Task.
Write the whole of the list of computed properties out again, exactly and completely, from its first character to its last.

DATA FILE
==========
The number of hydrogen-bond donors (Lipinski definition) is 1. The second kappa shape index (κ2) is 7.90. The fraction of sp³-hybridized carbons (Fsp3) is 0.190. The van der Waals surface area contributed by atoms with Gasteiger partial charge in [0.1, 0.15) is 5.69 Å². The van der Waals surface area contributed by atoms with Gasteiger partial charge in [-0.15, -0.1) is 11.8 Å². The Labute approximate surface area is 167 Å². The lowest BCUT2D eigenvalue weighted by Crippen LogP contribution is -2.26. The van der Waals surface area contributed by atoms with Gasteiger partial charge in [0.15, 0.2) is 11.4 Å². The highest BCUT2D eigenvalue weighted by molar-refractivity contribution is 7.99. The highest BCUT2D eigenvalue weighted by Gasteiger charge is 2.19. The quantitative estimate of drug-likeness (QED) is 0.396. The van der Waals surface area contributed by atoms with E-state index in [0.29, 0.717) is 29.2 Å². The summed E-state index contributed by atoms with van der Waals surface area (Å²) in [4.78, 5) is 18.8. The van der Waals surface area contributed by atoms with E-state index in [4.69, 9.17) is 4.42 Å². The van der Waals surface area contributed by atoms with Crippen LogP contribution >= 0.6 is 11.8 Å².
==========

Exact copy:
The number of hydrogen-bond donors (Lipinski definition) is 1. The second kappa shape index (κ2) is 7.90. The fraction of sp³-hybridized carbons (Fsp3) is 0.190. The van der Waals surface area contributed by atoms with Gasteiger partial charge in [0.1, 0.15) is 5.69 Å². The van der Waals surface area contributed by atoms with Gasteiger partial charge in [-0.15, -0.1) is 11.8 Å². The Labute approximate surface area is 167 Å². The lowest BCUT2D eigenvalue weighted by Crippen LogP contribution is -2.26. The van der Waals surface area contributed by atoms with Gasteiger partial charge in [0.15, 0.2) is 11.4 Å². The highest BCUT2D eigenvalue weighted by molar-refractivity contribution is 7.99. The highest BCUT2D eigenvalue weighted by Gasteiger charge is 2.19. The quantitative estimate of drug-likeness (QED) is 0.396. The van der Waals surface area contributed by atoms with E-state index in [0.29, 0.717) is 29.2 Å². The summed E-state index contributed by atoms with van der Waals surface area (Å²) in [4.78, 5) is 18.8. The van der Waals surface area contributed by atoms with E-state index in [4.69, 9.17) is 4.42 Å². The van der Waals surface area contributed by atoms with Crippen LogP contribution >= 0.6 is 11.8 Å².